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Teens and COVID-19

March 22, 2020 at 6:52 pm · · Comments Off on Teens and COVID-19

Teens and COVID-19

Taking care of your family:
The threat of illness can be particularly upsetting to children and teens. Children and teens react, in part,
to what they see from the adults around them. When parents and caregivers deal with the COVID-19
calmly and confidently, they can provide the best support for their children.
There are many things you can do to support your child or teen
• Give them the opportunity to talk about their concerns about the outbreak, tell them the truth,
reassure them, and let them know they can count on you.
• Let them know it is ok if they feel upset or scared and talk to them about ways to cope with their
• Limit your family’s exposure to news coverage of the event, including social media.
• Try to keep up with regular routines to the extent possible. If schools are closed, create a schedule for
learning activities and relaxing or fun activities; if organized activities are cancelled, try to engage in
the activity (or an adaptation of the activity) at home.
If you notice that your child or teen’s behaviour has changed significantly, discuss the situation with

Behavioural changes (listed below) may suggest a need to contact a regulated health care professional for additional help:
• Excessive crying or irritation in younger children
• Returning to behaviors they have outgrown (for example, toileting accidents or bedwetting)
• Changes in sleeping patterns (too much or too little) or appetite (eating too much or too little)
• Excessive worry or sadness
• Unhealthy eating or sleeping habits
• Irritability and “acting out” behaviors in teens
• Poor school performance or avoiding school
• Difficulty with attention and concentration
• Avoidance of activities enjoyed in the past
• Unexplained headaches or body pain
• Use of alcohol, tobacco, or other drugs

( 2020 Canadian Psychological Association)

Additional Resources:

Children’s Booklet on Covid-19

Bermuda Government:

World Health Organization:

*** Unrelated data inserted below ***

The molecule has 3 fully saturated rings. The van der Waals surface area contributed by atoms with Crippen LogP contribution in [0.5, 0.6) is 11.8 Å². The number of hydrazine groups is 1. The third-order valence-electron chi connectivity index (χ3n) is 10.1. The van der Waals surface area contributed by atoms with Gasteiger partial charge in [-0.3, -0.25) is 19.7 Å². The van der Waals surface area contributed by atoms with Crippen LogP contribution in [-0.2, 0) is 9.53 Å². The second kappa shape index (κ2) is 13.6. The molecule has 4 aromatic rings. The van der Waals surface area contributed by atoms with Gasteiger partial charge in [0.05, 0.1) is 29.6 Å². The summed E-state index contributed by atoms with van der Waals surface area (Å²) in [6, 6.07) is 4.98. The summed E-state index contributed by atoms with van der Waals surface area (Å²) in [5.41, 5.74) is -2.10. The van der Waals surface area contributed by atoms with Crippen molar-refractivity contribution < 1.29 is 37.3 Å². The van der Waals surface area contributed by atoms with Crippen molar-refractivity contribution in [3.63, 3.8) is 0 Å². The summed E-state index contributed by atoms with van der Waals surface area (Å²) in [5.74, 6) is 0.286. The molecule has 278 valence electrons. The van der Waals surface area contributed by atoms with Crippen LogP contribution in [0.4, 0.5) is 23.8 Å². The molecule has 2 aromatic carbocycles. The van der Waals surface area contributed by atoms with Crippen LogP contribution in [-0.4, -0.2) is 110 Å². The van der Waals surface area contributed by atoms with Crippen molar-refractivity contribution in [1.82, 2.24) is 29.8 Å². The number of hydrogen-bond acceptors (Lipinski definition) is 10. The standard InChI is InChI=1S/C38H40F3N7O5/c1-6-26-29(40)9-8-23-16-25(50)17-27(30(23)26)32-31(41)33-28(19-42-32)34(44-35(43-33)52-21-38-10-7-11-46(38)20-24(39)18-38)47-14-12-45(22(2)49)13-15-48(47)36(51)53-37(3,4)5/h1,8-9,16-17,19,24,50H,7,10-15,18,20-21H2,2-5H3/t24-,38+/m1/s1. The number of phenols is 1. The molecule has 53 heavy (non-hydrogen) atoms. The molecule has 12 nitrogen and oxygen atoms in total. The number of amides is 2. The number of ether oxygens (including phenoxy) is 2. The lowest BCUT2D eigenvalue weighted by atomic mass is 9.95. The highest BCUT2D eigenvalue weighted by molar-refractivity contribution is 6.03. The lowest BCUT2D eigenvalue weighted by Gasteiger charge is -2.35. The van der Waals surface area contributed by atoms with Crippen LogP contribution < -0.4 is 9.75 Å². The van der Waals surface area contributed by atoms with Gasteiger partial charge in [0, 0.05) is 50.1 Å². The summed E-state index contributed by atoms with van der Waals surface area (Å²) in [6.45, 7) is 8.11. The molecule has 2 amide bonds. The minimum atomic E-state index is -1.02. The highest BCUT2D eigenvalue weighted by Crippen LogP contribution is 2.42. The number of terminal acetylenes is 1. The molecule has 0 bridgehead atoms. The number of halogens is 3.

US Centers for Disease Control:

nCOV and Stress

Dealing with the Fear of the Unpredictable


Coping With Life Transitions

August 10, 2017 at 4:12 pm · · Comments Off on Coping With Life Transitions

Coping With Life Transitions

I decided to make this topic my first blog since I am in a transition at the moment. A few months ago I handed in my resignation from a really comfortable, job with great security. The hours were great and parking was free! But I yearned for something new. I was thrilled about my new adventure, new prospects, and greater independence. But I forgot about the unknown. Well, needless to say, all has not been as smooth as I anticipated.

Eventually, we all will transverse through life transitions. How do we manage them? It might be leaving high school to attend college, starting employment, changing jobs, getting engaged, losing a partner, having a baby, getting a license, losing a parent, developing an illness. Transitions might be imposed on us, such as redundancy or can be by choice or opportunity, like a job overseas. Whatever the circumstances, the transition is likely to stimulate anxiety, worry, and insecurities as we are forced to break out of our patterns.

A person dealing with a major change might develop symptoms of depression, anxiety, fatigue, headaches, sleep disturbance, appetite changes, or misuse drugs and alcohol. Stressful events can impede our normal coping style and make it difficult or impossible to deal with new circumstances.

To reduce the development of stress reactive symptoms one might investigate the upcoming change. This can alleviate stress of the unknown as you become well-informed of the situation. Maintaining a balanced mind and body through proper diet, sleep and exercise can assist in mediating life changes. Allowing the mind to rejuvenate by relaxing, leisure and fun can help buffer stressful periods. Don’t make multiple transitions at once. This will allow adequate adjustment and lessen stress during the honeymoon phase. Reach out to friends and family for support. Persistent symptoms of stress due to major transitions can benefit from therapeutic intervention.

Discussing your concerns, fears and uncertainty with a therapist around issues of marriage, illness, job loss or approaching middle age can offer relief and clarity. This is done in a supportive, nonjudgmental and impartial environment. When life changes prove overwhelming and lead to symptoms of stress, anxiety, or depression, a therapist can help provide coping strategies developed to improve ones’ general well-being.

In time, that new life transition won’t feel as daunting; instead it will bring new opportunities, new ways of being with new patterns to embrace. Perhaps there will be opportunities to experiment with being more assertive, autonomous and creative.

Transitions can be viewed as tossing off the old while not yet conquering the new. Remember to be patient. There will be periods of doubt and rethinking if it was a good decision to resign, move or change directions. The second guessing is a natural process. When we are out of our comfort zone; our imaginations may get the best of us. Don’t let it trap you from moving away from your past and into your future. Remain calm, explore your options, and seek assistance if warranted. Keep in mind, you have made transitions before. This is no different. You have the skills to move forward toward new beginnings.

By Dr. Kauliss P. Simmons-Lanthier